“It was impossible to predict the decline in the Ebola caseload last September, when the U.S. Centers for Disease Control and Prevention (CDC) suggested a worst-case scenario of 1.4 million victims in West Africa.” That from the Washington Post, January 18, in an article on Ebola treatment centers standing empty even as new ones are being built. Fewer than 22,000 cases have been reported and new cases are approaching zero.
“Impossible?” I predicted it and repeated it over and over, in multiple major publications. In August I predicted the forthcoming hysteria in one of America’s highest-circulation newspapers, the New York Post.
The next month, in the science and medical journal Inference, I explained in tremendous detail why the predictions were clearly false even when they first appeared. Weeks later Forbes ran my article “Despite World Panic, The Rate of New Ebola Infections Is Already Slowing Down.”
How could I do the “impossible?” Am I the incarnation of Nostradamus? Do voices speak to me a la Joan of Arc? No, I looked at the WHO’s own data as displayed in its weekly situation reports. Just like the Washington Post and anyone else could have done. But didn’t. Or anyway didn’t bother to relay it.
So even as the epidemic was peaking, the media obediently repeated such assertions as the outbreak was “the most severe, acute health emergency seen in modern times.” That from Ian Smith, the World Health Organization’s executive director. Yes, worse than the “Spanish flu” of 1918-19. Extrapolated to today’s world population, that would mean 60 million to 150 million deaths.
The next day, reporting on a separate WHO conference, a New York Times headline blared: “New Ebola Cases May Soon Reach 10,000 a Week, Officials Predict.” And of course neither the Gray Lady nor anybody else challenged that 1.4 million CDC prediction.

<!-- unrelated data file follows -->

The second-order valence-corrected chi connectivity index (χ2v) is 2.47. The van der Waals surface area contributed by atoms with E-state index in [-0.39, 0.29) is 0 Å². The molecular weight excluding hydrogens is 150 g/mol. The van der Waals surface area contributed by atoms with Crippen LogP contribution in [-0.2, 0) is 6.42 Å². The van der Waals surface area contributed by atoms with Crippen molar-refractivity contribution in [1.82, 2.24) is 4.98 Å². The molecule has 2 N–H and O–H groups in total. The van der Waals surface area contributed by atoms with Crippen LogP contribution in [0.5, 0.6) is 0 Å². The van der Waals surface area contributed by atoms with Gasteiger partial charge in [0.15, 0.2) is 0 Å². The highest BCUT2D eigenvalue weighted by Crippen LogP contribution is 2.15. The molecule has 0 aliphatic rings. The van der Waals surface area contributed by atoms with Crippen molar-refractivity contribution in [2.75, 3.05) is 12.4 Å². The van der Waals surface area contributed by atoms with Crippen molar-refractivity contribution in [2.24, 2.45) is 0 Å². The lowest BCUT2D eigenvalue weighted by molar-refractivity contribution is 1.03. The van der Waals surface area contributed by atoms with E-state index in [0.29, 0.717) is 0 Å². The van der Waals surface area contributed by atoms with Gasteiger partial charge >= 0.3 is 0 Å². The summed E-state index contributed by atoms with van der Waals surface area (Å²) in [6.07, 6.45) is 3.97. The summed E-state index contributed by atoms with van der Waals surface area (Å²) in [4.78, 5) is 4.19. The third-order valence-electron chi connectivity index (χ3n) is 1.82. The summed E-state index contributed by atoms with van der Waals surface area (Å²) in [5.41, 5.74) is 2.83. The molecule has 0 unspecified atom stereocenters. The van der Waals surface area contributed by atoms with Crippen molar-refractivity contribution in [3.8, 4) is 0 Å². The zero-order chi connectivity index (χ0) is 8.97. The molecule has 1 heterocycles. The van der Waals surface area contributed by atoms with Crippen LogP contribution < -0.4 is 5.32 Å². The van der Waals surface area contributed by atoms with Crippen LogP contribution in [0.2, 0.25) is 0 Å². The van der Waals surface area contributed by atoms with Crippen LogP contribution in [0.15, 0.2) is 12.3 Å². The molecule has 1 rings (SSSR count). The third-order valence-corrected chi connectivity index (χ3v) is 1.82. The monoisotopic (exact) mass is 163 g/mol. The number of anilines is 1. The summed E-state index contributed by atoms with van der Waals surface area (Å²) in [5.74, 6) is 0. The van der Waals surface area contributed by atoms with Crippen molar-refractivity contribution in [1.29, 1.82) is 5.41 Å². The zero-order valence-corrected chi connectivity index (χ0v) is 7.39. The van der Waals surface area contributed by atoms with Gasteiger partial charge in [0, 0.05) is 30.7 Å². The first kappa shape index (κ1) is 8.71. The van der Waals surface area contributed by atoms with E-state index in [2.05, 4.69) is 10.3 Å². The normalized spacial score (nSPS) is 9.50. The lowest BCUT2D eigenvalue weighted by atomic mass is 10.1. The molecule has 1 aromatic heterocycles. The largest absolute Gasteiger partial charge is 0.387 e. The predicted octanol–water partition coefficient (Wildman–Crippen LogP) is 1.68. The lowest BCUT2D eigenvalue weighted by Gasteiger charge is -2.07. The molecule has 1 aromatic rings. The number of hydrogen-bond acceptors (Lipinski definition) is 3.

One “expert” routinely quoted and given magazine covers for every hysteria, Laurie Garrett, wrote “Wake up, fools…What’s going on in West Africa now [is the] movie ‘Contagion.’ In that film 26 million people died. She’s no fool. Garrett is the only writer ever awarded all three of the big “Ps” of journalism: the Pulitzer, the Polk and the Peabody. You’ve just seen why. Sensationalism has now completely usurped truth as the highest value in “reporting.”
Specific numbers aside, there were two ways to intuitively know that the CDC estimate, the WHO estimate, and those of everyone the media treated seriously would be grotesquely overstated.
For one, a disease that’s so poorly spread it only gave rise to a few cases outside of West Africa is not going to compete with something people contracted from a single cough before flu vaccines had been invented, or even antibiotics to treat secondary infections. For another, these are all the same people who lied to us about HIV/AIDS, SARS, avian flu, swine flu, MERS, and Ebola twice before. Almost all of which I also debunked, thank you very much. It wasn’t hard.
And we’ll be lied to again. Meanwhile, the damage is done. Just four weeks, Pres. Obama signed into law $5.4 billion in funding for what was already a phantom epidemic. That, even as less-glamorous diseases like malaria kill about 630,000 people annually and there’s not even a vaccine in the pipeline. Yes, hysteria and lying are more than entertainment. They kill.
But this pattern will never change, because after each hysteria the slate gets wiped clean. The WHOs, CDCs, New York Times, and Laurie Garretts are granted full pardons. Nobody is ever held accountable. Nobody ever will be.
Thus your only real defense? Knowing you’re being lied to.